Great Facebook application review

November 21, 2008

The great blog Inside Social Games has put up a glowing review of Citypixel Spaces – our brand new Facebook application. Here are a few great lines from it…

“Citypixel – 8 Bits of Awesomeness”

“Part The Sims, part Lego, pure awesomeness”

Read the whole review here. Also, be sure to Digg the article here.

Advertisements launches Facebook app

November 13, 2008

After a long period in development, the virtual world has launched its Facebook application. Check it out here.

The Facebook application allows users to…
– Show off their virtual spaces to all of their Facebook friends
– Invite their Facebook friends to become users
– Interact with their friend’s apartments by rating them and visiting with their avatar
– Buy and send virtual gifts to their friends
– Through paypal, buy extra ‘pixels’ (virtual currency) has 30k users and the FBA already has 400 users, so we’ll see what happens.

Social media sponsorship roundup

April 3, 2008

Further onto my earlier post, here are some more sponsorship deals, unfortunately no deal sizes:

  1. Stardoll signs sponsorship deal around Nim movie – Featuring environments from the film and virtual items
  2. Coca Cola launches avatar-based Facebook application – I wonder if they outsourced the development of this app
  3. Habbo/Paramount licensing deal – Not all that new, but one of the most interesting I think. Talent/Literary agency WMA brokered this deal apparently

Social media sponsorship roundup

March 16, 2008

I’ve been searching for information on how much social app companies are getting from sponsorship deals with marketers. This is what I’ve found so far:

  1. Buddy Media is apparently getting an average of $100k per campaigns for their “advergames” on Facebook
  2. Gaia Online is getting $100k to $200k for 1 month sponsorship deals, but are also now seeing deals in the 6 figures.

Has anyone found details on what other social media startups are getting for sponsorship deals?

Interview with RockYou CEO

March 16, 2008

Here is an interesting interview with the CEO of social app developer RockYou, Lance Tokuda.
– He estimates there is a 20% costs to porting from one OpenSocial site to another. Porting from FBA to Opensocial requires a rewrite
– Believes that consolidation will be coming soon, with many of the big app companies raising warchests
-About 30 percent of RockYou’s ad inventory is taken up by its own house ads
– After the traditional social nets open up, creating apps for other social services, like Yahoo (NSDQ: YHOO) Mail and GMail will be big.

How open is too open

February 28, 2008

Rueben Steiger, CEO of Virtual world ad agency specialist Millions of Us, gave a talk during GDC and Gamasutra had a recap. He says the reason that virtual worlds have had initial success is due to the lack of rules and openness, the user defines the fun, not a game designer. However, hybrids with more traditional game mechanics are “probably a lot more mass market friendly.”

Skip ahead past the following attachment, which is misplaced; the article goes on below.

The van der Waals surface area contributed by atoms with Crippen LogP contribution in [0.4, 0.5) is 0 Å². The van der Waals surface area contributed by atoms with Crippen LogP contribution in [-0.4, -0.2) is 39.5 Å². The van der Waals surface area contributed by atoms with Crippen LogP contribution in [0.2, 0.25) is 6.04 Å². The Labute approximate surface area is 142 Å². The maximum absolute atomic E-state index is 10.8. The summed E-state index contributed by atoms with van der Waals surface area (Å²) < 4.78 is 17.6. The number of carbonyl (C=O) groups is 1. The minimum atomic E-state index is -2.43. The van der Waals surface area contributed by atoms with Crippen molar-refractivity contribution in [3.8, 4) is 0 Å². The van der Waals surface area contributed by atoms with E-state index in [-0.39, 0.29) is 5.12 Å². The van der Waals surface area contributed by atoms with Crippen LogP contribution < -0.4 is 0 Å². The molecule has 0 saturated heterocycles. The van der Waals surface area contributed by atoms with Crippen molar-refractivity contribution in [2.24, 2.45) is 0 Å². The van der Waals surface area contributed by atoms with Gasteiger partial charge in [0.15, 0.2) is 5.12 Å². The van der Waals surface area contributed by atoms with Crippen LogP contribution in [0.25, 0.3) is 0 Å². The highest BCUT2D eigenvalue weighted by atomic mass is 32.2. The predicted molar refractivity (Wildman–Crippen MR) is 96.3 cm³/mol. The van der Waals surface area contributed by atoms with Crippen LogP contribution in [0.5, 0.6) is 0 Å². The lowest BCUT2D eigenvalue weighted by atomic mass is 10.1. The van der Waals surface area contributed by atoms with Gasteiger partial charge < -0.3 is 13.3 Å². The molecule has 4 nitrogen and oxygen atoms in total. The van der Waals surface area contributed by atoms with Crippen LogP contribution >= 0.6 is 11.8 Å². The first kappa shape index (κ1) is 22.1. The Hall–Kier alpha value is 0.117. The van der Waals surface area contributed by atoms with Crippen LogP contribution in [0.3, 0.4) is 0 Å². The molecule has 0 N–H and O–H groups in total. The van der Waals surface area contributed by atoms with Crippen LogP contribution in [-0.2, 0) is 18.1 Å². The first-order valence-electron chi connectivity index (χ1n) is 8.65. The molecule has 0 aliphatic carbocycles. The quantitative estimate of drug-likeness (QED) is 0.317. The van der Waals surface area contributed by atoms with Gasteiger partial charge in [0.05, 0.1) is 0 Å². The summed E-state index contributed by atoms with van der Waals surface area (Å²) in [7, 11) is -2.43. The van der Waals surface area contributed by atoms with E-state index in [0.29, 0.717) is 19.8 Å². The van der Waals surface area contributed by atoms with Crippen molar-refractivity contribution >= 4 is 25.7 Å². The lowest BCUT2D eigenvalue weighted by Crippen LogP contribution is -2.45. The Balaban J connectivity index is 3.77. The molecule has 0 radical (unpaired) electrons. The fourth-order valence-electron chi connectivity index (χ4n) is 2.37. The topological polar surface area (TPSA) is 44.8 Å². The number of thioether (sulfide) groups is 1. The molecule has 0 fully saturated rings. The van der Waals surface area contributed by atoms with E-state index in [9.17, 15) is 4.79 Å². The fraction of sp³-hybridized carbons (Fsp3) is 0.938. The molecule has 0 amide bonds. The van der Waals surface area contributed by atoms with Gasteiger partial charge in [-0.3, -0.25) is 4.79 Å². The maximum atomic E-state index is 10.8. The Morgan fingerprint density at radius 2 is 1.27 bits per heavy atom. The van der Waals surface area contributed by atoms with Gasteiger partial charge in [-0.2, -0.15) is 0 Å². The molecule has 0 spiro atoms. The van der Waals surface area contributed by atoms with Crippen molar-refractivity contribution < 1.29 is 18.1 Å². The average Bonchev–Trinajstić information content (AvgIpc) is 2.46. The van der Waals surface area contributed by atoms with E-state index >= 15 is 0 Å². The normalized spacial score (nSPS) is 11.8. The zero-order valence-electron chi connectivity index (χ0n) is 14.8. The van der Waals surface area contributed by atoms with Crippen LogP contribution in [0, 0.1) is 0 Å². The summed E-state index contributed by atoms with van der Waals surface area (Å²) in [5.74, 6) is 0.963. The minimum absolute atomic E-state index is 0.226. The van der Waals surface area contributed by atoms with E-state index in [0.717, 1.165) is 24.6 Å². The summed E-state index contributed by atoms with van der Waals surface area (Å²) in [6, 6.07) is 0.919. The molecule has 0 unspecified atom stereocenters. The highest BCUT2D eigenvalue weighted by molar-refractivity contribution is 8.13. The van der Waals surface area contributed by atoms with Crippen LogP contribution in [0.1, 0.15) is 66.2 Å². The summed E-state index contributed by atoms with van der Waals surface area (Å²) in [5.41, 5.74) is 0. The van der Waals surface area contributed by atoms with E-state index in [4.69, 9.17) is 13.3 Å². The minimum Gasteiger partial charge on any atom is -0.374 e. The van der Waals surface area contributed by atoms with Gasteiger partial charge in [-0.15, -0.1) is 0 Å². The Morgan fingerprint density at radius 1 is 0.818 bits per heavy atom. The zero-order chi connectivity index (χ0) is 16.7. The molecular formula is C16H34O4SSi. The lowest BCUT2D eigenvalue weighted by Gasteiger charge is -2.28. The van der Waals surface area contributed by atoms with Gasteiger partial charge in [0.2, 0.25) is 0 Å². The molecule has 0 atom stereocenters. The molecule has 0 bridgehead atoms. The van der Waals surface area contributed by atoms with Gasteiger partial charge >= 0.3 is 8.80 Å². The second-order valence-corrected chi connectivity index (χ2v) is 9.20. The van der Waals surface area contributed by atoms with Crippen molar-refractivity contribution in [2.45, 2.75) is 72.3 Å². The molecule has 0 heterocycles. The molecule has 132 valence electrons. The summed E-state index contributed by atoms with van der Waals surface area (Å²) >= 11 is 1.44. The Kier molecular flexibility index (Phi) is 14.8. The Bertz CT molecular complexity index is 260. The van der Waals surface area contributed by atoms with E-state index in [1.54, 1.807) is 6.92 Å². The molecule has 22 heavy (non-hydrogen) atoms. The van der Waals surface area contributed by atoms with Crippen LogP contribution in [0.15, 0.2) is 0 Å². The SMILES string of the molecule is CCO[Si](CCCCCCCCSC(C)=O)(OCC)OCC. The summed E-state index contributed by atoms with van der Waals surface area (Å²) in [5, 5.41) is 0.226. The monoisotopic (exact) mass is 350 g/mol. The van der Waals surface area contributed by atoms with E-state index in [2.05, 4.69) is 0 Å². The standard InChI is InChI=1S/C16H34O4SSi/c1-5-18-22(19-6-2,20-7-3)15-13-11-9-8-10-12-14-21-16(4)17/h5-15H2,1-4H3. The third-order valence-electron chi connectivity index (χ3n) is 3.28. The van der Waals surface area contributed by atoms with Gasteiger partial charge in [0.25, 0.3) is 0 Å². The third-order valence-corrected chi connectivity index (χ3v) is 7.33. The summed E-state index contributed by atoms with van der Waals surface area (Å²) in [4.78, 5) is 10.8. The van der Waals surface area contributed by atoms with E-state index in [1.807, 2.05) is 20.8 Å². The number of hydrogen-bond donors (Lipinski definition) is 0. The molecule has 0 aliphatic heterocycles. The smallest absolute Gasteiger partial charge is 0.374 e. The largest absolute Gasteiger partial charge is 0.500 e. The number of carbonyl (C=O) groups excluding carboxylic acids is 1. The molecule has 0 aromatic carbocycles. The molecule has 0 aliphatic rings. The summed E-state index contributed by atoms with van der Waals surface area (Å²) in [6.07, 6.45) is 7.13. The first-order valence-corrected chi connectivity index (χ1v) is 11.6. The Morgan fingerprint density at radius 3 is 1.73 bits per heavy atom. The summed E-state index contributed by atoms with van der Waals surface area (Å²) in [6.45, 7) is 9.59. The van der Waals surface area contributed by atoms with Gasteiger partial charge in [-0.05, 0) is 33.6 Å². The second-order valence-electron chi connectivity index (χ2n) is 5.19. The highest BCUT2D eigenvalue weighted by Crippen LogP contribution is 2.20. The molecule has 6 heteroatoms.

I think he’s right, casual users will appreciate the openess that a virtual world can offer, but they want to be told what to do. They want goals and missions. They don’t want to always have to make their own fun. Second Life is a good example of being too open and not offering enough goal oriented content. SL has yet to reach mass market adoption and have even seen their growth plateau recently.

Virtual goods market size

February 18, 2008

I thought I’d take another stab at estimating the market size for virtual goods. The size of the market can be determined using the following formula:

Virtual goods market = Potential users x Yearly user spend x Penetration

Below I’ve gone through each variable and made estimates for 2006, 2007 and 2012.

Potential users
The easiest figure to use for this would be the total number social network users, as Bear Sterns released a research report (in 08/07) that had projected and historical figures. Generally social networks and virtual worlds will be where users buy  virtual goods and most likely if you’re a virtual world user, you’re also a social networking user, so there is no need to double count. There could be other sites that will offer virtual goods, but they’ll most likely be “social media” related, and it’s not clear exactly what BS has defined as “social networks”, so its best to make it simplified and just use their numbers.

Potential users:
2006 = 382m
2007 = 573m
2012 = 914m

Andrew Chen has a good post on his blog recapping the Virtual Goods Summit during June of 2007. One of his take aways was that only 5-15% of users will ever buy virtual goods (Darren Herman commented that he thinks this % will  actually increase over time). Unlike potential users, there isn’t a source for penetration figures. In 2006, we know that the market was roughly $1.5bn (this has been often quoted but I’m not sure of the original source, I assume its from the Virtual goods summit), if we assume penetration of 7%, it results in yearly user spend of $54, which might make sense. I’ve assumed an increase on 1% a year as virtual commerce gains acceptance.

2006 = 7%
2007 = 8%
2012 = 13%

Yearly user spend
As mentioned in Penetration, in 2006 we’re assuming the average yearly user spend was $54 or $4.5/month. This is lower than the big virtual worlds (Maple Story: $7, Habbo Hotel: $15-20) but considering Facebook charges only $1 for virtual items than $4.5 might be right. Also, Club Penguin charges users $6/month which validates that some users are willing to spend that amount every month. I’ve assumed small yearly increases.

Yearly user spend:
2006 = $4.5 x 12 = 54
2007 = $5 x 12 = $60
2012 = $7.3 x 12 = $87

Virtual goods market estimates
Using the variables above, the market estimates are:

2006 = $1.5bn
2007 = $2.7bn (90% growth
2012 = $10.3bn (07-12 CAGR: 30%)

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